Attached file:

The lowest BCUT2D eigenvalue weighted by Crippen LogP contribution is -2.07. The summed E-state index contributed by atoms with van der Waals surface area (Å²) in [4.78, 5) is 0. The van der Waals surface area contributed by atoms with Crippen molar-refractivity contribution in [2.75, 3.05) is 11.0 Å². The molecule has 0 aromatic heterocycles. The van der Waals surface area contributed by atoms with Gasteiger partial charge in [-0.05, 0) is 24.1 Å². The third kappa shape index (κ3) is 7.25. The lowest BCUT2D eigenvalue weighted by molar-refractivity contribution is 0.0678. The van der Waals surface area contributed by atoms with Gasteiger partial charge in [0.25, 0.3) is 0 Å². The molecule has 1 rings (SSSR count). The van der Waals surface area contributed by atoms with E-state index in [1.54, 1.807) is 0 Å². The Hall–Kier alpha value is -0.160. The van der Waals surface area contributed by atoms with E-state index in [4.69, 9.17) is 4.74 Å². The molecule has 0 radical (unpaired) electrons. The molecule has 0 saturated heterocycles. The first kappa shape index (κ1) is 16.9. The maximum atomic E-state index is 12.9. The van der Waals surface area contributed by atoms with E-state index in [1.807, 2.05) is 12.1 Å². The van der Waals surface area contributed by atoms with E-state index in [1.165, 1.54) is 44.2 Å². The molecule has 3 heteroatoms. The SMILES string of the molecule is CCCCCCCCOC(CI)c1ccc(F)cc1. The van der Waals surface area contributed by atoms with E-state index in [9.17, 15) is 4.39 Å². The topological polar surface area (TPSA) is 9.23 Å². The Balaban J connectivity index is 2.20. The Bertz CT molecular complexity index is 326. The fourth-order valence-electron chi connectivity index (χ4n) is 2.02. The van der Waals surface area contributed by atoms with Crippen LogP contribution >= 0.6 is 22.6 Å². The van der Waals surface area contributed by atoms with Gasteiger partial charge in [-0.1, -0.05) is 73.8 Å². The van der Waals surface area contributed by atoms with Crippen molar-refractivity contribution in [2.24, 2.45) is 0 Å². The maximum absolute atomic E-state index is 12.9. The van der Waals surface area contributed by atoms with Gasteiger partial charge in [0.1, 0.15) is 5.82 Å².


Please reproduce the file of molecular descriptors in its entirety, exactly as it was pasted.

The lowest BCUT2D eigenvalue weighted by Crippen LogP contribution is -2.07. The summed E-state index contributed by atoms with van der Waals surface area (Å²) in [4.78, 5) is 0. The van der Waals surface area contributed by atoms with Crippen molar-refractivity contribution in [2.75, 3.05) is 11.0 Å². The molecule has 0 aromatic heterocycles. The van der Waals surface area contributed by atoms with Gasteiger partial charge in [-0.05, 0) is 24.1 Å². The third kappa shape index (κ3) is 7.25. The lowest BCUT2D eigenvalue weighted by molar-refractivity contribution is 0.0678. The van der Waals surface area contributed by atoms with Gasteiger partial charge in [0.25, 0.3) is 0 Å². The molecule has 1 rings (SSSR count). The van der Waals surface area contributed by atoms with E-state index in [1.54, 1.807) is 0 Å². The Hall–Kier alpha value is -0.160. The van der Waals surface area contributed by atoms with E-state index in [4.69, 9.17) is 4.74 Å². The molecule has 0 radical (unpaired) electrons. The molecule has 0 saturated heterocycles. The first kappa shape index (κ1) is 16.9. The maximum atomic E-state index is 12.9. The van der Waals surface area contributed by atoms with E-state index in [1.807, 2.05) is 12.1 Å². The van der Waals surface area contributed by atoms with E-state index in [1.165, 1.54) is 44.2 Å². The molecule has 3 heteroatoms. The SMILES string of the molecule is CCCCCCCCOC(CI)c1ccc(F)cc1. The van der Waals surface area contributed by atoms with E-state index in [9.17, 15) is 4.39 Å². The topological polar surface area (TPSA) is 9.23 Å². The Balaban J connectivity index is 2.20. The Bertz CT molecular complexity index is 326. The fourth-order valence-electron chi connectivity index (χ4n) is 2.02. The van der Waals surface area contributed by atoms with Crippen LogP contribution >= 0.6 is 22.6 Å². The van der Waals surface area contributed by atoms with Gasteiger partial charge in [-0.1, -0.05) is 73.8 Å². The van der Waals surface area contributed by atoms with Crippen molar-refractivity contribution in [2.24, 2.45) is 0 Å². The maximum absolute atomic E-state index is 12.9. The van der Waals surface area contributed by atoms with Gasteiger partial charge in [0.1, 0.15) is 5.82 Å².